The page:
Many nearby stars show mid-infrared excesses which are indicative of the presence of warm habitable zone dust, known as exozodiacal dust, in analogy to the zodiacal cloud. The presence of even low levels of this dust will be problematic for future attempts at detection and characterisation of Earth-like planets. Therefore, the study of exozodiacal dust allows us to better target planet detection missions and learn more about the inner regions of planetary systems. Such dust should disappear rapidly due to its proximity to the star via collisions and radiation pressure, and several mechanisms have been suggested to explain the presence of exozodiacal dust. Given the observed correlation between the presence of warm exozodiacal dust and cold planetesimal belts, we present an analytical model for exozodiacal dust dragged inwards by Poynting-Robertson drag from an exo-Kuiper belt undergoing a collisional cascade. We show that Poynting-Robertson drag should produce detectable levels of exozodiacal dust in systems which have a previously detected outer planetesimal belt, such that non-detections could imply the presence of intervening planets. Our model is applied to the HOSTS survey of exozodiacal dust for systems with known planetesimal belts, and we find that some detections can be explained by our Poynting-Robertson drag model. In particular, our model is applied in more detail to beta Leo, which hosts both warm and cold dust. We also discuss the likelihood of drag producing exozodiacal dust levels which are problematic for direct imaging of exo-Earths.

Watch at exoplanet-talks.org


Predictions for exozodiacal dust dragged in from an exo-Kuiper belt
Five Years After HL Tau: a new era in planet formation, December 2020


Abstract:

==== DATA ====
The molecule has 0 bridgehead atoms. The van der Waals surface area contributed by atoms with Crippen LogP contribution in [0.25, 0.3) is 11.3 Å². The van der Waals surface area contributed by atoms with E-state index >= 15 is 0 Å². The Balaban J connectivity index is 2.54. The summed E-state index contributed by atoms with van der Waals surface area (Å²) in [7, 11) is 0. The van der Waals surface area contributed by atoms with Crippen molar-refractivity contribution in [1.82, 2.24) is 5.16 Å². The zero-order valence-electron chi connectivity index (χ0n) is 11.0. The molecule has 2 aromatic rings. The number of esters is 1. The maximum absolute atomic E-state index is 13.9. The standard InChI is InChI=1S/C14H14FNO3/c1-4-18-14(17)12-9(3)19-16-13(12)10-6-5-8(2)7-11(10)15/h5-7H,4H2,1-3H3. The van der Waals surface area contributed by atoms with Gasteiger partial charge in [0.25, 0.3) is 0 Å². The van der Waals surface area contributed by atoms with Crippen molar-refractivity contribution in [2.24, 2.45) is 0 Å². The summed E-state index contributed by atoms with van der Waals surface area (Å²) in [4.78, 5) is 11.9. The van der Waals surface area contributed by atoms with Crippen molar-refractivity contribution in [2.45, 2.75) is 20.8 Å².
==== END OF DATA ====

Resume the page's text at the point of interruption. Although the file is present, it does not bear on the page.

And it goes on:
Many nearby stars show mid-infrared excesses which are indicative of the presence of warm habitable zone dust, known as exozodiacal dust, in analogy to the zodiacal cloud. The presence of even low levels of this dust will be problematic for future attempts at detection and characterisation of Earth-like planets. Therefore, the study of exozodiacal dust allows us to better target planet detection missions and learn more about the inner regions of planetary systems. Such dust should disappear rapidly due to its proximity to the star via collisions and radiation pressure, and several mechanisms have been suggested to explain the presence of exozodiacal dust. Given the observed correlation between the presence of warm exozodiacal dust and cold planetesimal belts, we present an analytical model for exozodiacal dust dragged inwards by Poynting-Robertson drag from an exo-Kuiper belt undergoing a collisional cascade. We show that Poynting-Robertson drag should produce detectable levels of exozodiacal dust in systems which have a previously detected outer planetesimal belt, such that non-detections could imply the presence of intervening planets. Our model is applied to the HOSTS survey of exozodiacal dust for systems with known planetesimal belts, and we find that some detections can be explained by our Poynting-Robertson drag model. We also discuss the likelihood of drag producing exozodiacal dust levels which are problematic for direct imaging of exo-Earths.